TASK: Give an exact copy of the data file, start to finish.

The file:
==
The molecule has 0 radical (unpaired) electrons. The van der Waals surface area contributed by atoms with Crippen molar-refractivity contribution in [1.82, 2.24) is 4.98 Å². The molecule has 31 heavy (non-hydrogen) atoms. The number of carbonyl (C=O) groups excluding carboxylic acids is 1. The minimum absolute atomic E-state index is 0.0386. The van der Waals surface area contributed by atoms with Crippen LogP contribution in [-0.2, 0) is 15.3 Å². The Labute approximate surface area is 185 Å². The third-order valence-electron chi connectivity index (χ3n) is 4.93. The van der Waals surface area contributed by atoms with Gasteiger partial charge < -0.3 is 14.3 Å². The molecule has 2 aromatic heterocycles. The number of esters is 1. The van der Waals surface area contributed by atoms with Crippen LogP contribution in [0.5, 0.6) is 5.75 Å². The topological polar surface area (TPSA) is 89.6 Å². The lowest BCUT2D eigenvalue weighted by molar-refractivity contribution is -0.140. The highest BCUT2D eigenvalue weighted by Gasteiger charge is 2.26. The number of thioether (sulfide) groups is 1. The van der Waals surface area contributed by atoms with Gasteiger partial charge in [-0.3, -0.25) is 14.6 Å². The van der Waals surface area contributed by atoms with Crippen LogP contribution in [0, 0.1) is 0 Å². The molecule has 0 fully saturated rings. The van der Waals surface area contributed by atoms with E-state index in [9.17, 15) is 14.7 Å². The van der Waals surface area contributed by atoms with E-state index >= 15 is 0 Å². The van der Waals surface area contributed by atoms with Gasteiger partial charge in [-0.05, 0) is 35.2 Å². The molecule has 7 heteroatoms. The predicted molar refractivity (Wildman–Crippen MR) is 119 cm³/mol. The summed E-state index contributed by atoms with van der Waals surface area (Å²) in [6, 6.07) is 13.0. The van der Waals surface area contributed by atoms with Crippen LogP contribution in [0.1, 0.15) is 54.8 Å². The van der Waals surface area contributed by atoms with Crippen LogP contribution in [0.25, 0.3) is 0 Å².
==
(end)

The molecule has 0 radical (unpaired) electrons. The van der Waals surface area contributed by atoms with Crippen molar-refractivity contribution in [1.82, 2.24) is 4.98 Å². The molecule has 31 heavy (non-hydrogen) atoms. The number of carbonyl (C=O) groups excluding carboxylic acids is 1. The minimum absolute atomic E-state index is 0.0386. The van der Waals surface area contributed by atoms with Crippen LogP contribution in [-0.2, 0) is 15.3 Å². The Labute approximate surface area is 185 Å². The third-order valence-electron chi connectivity index (χ3n) is 4.93. The van der Waals surface area contributed by atoms with Gasteiger partial charge < -0.3 is 14.3 Å². The molecule has 2 aromatic heterocycles. The number of esters is 1. The van der Waals surface area contributed by atoms with Crippen LogP contribution in [0.5, 0.6) is 5.75 Å². The topological polar surface area (TPSA) is 89.6 Å². The lowest BCUT2D eigenvalue weighted by molar-refractivity contribution is -0.140. The highest BCUT2D eigenvalue weighted by Gasteiger charge is 2.26. The number of thioether (sulfide) groups is 1. The van der Waals surface area contributed by atoms with Gasteiger partial charge in [-0.3, -0.25) is 14.6 Å². The van der Waals surface area contributed by atoms with Crippen LogP contribution in [0, 0.1) is 0 Å². The molecule has 0 fully saturated rings. The van der Waals surface area contributed by atoms with E-state index in [9.17, 15) is 14.7 Å². The van der Waals surface area contributed by atoms with E-state index >= 15 is 0 Å². The van der Waals surface area contributed by atoms with Gasteiger partial charge in [-0.05, 0) is 35.2 Å². The molecule has 7 heteroatoms. The predicted molar refractivity (Wildman–Crippen MR) is 119 cm³/mol. The summed E-state index contributed by atoms with van der Waals surface area (Å²) in [6, 6.07) is 13.0. The van der Waals surface area contributed by atoms with Crippen LogP contribution in [0.1, 0.15) is 54.8 Å². The van der Waals surface area contributed by atoms with Crippen LogP contribution in [0.25, 0.3) is 0 Å².